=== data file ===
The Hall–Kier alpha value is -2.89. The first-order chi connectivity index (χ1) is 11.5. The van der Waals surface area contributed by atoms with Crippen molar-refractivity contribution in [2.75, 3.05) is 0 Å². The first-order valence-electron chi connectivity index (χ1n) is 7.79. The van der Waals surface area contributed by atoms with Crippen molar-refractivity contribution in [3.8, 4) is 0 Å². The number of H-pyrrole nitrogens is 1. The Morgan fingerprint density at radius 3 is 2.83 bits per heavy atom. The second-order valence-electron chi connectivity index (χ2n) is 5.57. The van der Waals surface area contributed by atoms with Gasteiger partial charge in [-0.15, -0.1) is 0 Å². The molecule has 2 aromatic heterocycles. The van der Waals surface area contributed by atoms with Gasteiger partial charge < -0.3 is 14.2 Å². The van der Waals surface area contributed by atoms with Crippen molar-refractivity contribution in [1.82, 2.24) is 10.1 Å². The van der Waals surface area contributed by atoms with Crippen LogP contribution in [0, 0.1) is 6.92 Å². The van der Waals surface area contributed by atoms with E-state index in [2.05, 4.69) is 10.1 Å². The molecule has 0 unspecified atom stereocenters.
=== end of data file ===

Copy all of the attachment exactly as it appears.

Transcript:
The Hall–Kier alpha value is -2.89. The first-order chi connectivity index (χ1) is 11.5. The van der Waals surface area contributed by atoms with Crippen molar-refractivity contribution in [2.75, 3.05) is 0 Å². The first-order valence-electron chi connectivity index (χ1n) is 7.79. The van der Waals surface area contributed by atoms with Crippen molar-refractivity contribution in [3.8, 4) is 0 Å². The number of H-pyrrole nitrogens is 1. The Morgan fingerprint density at radius 3 is 2.83 bits per heavy atom. The second-order valence-electron chi connectivity index (χ2n) is 5.57. The van der Waals surface area contributed by atoms with Gasteiger partial charge in [-0.15, -0.1) is 0 Å². The molecule has 2 aromatic heterocycles. The van der Waals surface area contributed by atoms with Gasteiger partial charge < -0.3 is 14.2 Å². The van der Waals surface area contributed by atoms with Crippen molar-refractivity contribution in [1.82, 2.24) is 10.1 Å². The van der Waals surface area contributed by atoms with Crippen LogP contribution in [0, 0.1) is 6.92 Å². The van der Waals surface area contributed by atoms with E-state index in [2.05, 4.69) is 10.1 Å². The molecule has 0 unspecified atom stereocenters.